Without art, science would be as useless as a pair of high forceps in the hands of a plumber. Without science, art would become a crude mess of folklore and emotional quackery. The truth of art keeps science from becoming inhuman, and the truth of science keeps art from becoming ridiculous. -Raymond Thornton Chandler (A friend posted this timely quote)

http://www.zionnational-park.com/bryce-canyon-trails.htm Quote below:

The Queen’s Garden Trail leads hikers past wonderful rock formations, including Gulliver’s Castle, the Queen’s Castle and many that are unnamed. Man-made bridges are scattered throughout the trail. At the end is Queen Elizabeth’s garden and the Queen herself, standing on a backward facing camel, calling out orders to the ships in the garden. The queen can also be seen from Sunrise Point.

Standing there under the rays of the setting sun, waiting to unleash another cold night, before rising again, the daughter and I imagined the place as it would have been millions of years ago, with underwater life teeming in its depths, crafting the very hoodoos for us to delight in today.

“Nature does not hurry, yet everything is accomplished.” — Lao Tzu

If only, we let Nature go on its course without hurrying to leave our indelible imprint on the canvas, I am sure something even more remarkable can be handed down to generations after us.

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The Quixotic Birthday Gift

Family and friends enveloped me with love and showered their kindness on me for my birthday. In the words of Oliver Gold Smith, I often think our lives are lived out in what is called the ‘vale of obscurity’, but this essence of living and giving bathes me in gratitude. This Thanksgiving, I counted my blessings with joy, thanked everyone for enabling a fruitful life and continued to ponder on the mysterious power of love.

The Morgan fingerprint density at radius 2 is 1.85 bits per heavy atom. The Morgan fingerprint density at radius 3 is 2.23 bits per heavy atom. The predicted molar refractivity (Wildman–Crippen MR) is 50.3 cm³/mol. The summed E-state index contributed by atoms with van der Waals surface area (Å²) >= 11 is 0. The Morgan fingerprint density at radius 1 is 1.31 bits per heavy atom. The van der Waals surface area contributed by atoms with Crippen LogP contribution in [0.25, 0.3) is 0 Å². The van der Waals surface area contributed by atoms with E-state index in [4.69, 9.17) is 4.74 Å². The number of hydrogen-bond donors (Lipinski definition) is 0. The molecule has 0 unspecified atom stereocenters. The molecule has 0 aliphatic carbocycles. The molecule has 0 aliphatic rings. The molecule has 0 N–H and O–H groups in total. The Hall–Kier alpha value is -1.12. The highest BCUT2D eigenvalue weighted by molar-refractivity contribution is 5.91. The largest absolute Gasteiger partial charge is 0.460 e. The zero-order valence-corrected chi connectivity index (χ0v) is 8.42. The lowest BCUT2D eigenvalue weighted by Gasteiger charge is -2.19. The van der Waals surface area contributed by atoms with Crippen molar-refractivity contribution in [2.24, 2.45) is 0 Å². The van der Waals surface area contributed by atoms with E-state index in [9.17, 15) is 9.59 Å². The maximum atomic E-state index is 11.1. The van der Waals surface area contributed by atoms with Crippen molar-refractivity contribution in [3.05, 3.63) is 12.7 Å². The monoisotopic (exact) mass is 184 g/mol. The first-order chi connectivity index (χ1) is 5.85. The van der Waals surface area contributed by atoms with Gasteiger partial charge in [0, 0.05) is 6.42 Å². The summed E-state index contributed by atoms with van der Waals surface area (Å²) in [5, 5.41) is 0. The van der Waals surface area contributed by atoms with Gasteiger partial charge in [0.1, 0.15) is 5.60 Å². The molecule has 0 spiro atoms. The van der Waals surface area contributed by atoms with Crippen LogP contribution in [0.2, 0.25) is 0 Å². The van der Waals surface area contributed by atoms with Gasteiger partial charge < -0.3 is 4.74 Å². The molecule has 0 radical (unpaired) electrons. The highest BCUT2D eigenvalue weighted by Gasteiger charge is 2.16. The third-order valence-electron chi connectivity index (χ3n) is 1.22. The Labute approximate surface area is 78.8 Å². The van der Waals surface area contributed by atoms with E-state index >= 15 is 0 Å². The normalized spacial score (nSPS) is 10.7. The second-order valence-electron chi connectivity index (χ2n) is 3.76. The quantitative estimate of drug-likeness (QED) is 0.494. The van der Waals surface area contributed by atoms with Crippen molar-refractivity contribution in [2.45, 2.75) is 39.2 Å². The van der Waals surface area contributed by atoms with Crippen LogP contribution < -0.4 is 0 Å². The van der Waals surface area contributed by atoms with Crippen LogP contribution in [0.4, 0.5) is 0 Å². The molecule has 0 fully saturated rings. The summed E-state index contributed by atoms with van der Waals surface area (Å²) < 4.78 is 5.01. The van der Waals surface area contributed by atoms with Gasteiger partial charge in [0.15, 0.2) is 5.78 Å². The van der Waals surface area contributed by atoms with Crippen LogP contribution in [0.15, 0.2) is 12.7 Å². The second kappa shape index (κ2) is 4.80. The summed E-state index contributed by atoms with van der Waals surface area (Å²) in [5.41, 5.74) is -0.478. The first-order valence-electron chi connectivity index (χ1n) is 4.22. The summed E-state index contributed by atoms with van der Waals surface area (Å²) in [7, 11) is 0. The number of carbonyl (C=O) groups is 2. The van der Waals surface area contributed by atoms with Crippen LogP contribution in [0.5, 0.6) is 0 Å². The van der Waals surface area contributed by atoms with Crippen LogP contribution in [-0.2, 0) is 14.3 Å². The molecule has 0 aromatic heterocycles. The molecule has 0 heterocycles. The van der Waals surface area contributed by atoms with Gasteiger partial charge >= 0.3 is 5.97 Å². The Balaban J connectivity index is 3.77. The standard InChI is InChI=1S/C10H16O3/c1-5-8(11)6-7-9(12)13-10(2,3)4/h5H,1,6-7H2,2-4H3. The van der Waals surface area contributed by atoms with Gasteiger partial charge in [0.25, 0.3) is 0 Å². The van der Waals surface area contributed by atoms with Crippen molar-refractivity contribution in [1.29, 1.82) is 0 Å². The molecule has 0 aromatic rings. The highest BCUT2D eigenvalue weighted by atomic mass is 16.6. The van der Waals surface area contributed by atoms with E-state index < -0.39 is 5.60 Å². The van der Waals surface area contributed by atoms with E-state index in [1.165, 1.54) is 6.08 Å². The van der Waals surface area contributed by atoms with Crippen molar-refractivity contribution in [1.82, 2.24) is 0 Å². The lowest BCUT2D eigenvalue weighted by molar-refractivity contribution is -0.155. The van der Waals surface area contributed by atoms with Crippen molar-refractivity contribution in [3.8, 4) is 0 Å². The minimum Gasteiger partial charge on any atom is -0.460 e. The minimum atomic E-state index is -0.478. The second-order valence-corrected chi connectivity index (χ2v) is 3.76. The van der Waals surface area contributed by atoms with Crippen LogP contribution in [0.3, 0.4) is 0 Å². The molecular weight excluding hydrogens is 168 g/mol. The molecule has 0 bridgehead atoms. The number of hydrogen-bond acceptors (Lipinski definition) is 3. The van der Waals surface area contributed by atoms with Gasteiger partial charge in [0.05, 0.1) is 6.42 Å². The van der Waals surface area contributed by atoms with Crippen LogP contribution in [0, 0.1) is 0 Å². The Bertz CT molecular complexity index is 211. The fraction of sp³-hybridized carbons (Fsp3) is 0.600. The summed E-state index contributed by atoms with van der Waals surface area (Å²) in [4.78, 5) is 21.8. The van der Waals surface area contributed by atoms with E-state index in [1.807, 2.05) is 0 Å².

I don’t care what physicists have to say about it, or whether the teenagers in my life roll their eyes, it is love that makes the world go around.

“So, what do you want as a birthday gift?”, asked the children dancing around me excited. I had seen and marveled their cards, and they looked on expectantly as I struggled to find a wish they could fulfill.

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Finally, I said,  “Sometime this year, I want to go a national park I have never been to before.

“Ugh! I don’t want to go another national park!”, moaned the daughter.

“Well…thank you for that marvelous gift my dear. Like Jane Austen says: They are much to be pitied who have not been given a taste for nature early in life. ”, I said.

She had the grace to blush and said, “Good job at the sarcasm Amma! But another nature themed vacation? Seriously?”

I nodded unabashed at this less than enthusiastic response. I had my eyes set on two national parks that I had been planning and dropping for the past 10 years: Zion National Park and Bryce Canyon National Park.

“Why? It will be lovely, we can go hiking, running and playing.”, said her little brother skipping at the prospect of the great open.

“Oh please!” was the only response she deigned to grace us with. Not one to mince words, she made it clear that she was a reluctant camper, and that I had pulled a low trick in asking for a National Park trip as a birthday gift. I chuckled. A grunt told me that the matter was under consideration, and I left the matter to rest for the time being.

The next morning we scrambled to school in the usual fashion. One snack pack lay forgotten on the kitchen counter, two clean socks had flown through the car window hitting the car-driver squarely in the cheek (Appa! Duck your head, Socks incoming!) , and three sheets of loose paper trailed the way to the car. I tootled cheerfully as the car left the garage, ‘Have a nice day! Remember – next week is off!’

Leaving For School
Leaving For School in the morning

That evening, the daughter came back beaming benevolently. Nibbling on a cheese sandwich of her own making, she said, “You know? It might be lovely in Zion national park this time of the year. “

The son and I exchanged quizzical looks at this volte-face.

Apparently, one of her close friends in school had said that the national parks in question were beautiful and that she would love an opportunity to go back there again. That evening, the banal national-parks-again tune had changed to a vibrant symphony of Zion-is-beautiful, but Bryce-is-much-prettier. I smiled to myself. Oh! The beauty of friendship. I only hope she continues to have level headed and smart friends, was my private thought.